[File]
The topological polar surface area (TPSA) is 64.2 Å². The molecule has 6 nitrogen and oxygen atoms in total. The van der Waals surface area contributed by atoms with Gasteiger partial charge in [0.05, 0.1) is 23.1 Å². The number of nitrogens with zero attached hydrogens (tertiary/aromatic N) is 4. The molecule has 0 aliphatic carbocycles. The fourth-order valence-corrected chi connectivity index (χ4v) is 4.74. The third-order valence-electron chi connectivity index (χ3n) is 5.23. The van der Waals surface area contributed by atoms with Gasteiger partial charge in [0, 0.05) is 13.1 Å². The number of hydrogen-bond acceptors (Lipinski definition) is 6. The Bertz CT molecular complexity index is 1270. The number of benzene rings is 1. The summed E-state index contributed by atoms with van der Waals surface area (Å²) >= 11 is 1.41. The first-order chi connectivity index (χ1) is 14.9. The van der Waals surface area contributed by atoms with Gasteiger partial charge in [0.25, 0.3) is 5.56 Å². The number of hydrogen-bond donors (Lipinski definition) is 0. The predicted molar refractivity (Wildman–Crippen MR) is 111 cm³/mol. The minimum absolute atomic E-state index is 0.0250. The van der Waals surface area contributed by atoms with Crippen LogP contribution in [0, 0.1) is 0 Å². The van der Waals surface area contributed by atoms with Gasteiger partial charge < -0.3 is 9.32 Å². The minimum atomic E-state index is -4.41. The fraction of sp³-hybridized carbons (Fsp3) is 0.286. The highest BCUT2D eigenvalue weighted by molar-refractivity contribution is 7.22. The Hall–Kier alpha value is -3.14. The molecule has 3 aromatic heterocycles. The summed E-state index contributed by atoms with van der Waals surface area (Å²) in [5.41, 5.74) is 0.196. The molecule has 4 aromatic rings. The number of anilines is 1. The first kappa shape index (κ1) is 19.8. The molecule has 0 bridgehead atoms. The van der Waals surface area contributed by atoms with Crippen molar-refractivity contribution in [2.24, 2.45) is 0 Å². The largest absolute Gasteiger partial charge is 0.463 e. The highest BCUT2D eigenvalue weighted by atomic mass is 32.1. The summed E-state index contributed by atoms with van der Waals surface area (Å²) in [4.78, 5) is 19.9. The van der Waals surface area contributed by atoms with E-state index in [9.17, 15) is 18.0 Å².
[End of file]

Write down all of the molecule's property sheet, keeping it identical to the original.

The topological polar surface area (TPSA) is 64.2 Å². The molecule has 6 nitrogen and oxygen atoms in total. The van der Waals surface area contributed by atoms with Gasteiger partial charge in [0.05, 0.1) is 23.1 Å². The number of nitrogens with zero attached hydrogens (tertiary/aromatic N) is 4. The molecule has 0 aliphatic carbocycles. The fourth-order valence-corrected chi connectivity index (χ4v) is 4.74. The third-order valence-electron chi connectivity index (χ3n) is 5.23. The van der Waals surface area contributed by atoms with Gasteiger partial charge in [0, 0.05) is 13.1 Å². The number of hydrogen-bond acceptors (Lipinski definition) is 6. The Bertz CT molecular complexity index is 1270. The number of benzene rings is 1. The summed E-state index contributed by atoms with van der Waals surface area (Å²) >= 11 is 1.41. The first-order chi connectivity index (χ1) is 14.9. The van der Waals surface area contributed by atoms with Gasteiger partial charge in [0.25, 0.3) is 5.56 Å². The number of hydrogen-bond donors (Lipinski definition) is 0. The predicted molar refractivity (Wildman–Crippen MR) is 111 cm³/mol. The minimum absolute atomic E-state index is 0.0250. The van der Waals surface area contributed by atoms with Crippen LogP contribution in [0, 0.1) is 0 Å². The van der Waals surface area contributed by atoms with Gasteiger partial charge < -0.3 is 9.32 Å². The minimum atomic E-state index is -4.41. The fraction of sp³-hybridized carbons (Fsp3) is 0.286. The highest BCUT2D eigenvalue weighted by molar-refractivity contribution is 7.22. The Hall–Kier alpha value is -3.14. The molecule has 3 aromatic heterocycles. The summed E-state index contributed by atoms with van der Waals surface area (Å²) in [5.41, 5.74) is 0.196. The molecule has 4 aromatic rings. The number of anilines is 1. The first kappa shape index (κ1) is 19.8. The molecule has 0 bridgehead atoms. The van der Waals surface area contributed by atoms with Crippen molar-refractivity contribution in [2.24, 2.45) is 0 Å². The largest absolute Gasteiger partial charge is 0.463 e. The highest BCUT2D eigenvalue weighted by atomic mass is 32.1. The summed E-state index contributed by atoms with van der Waals surface area (Å²) in [4.78, 5) is 19.9. The van der Waals surface area contributed by atoms with E-state index in [9.17, 15) is 18.0 Å².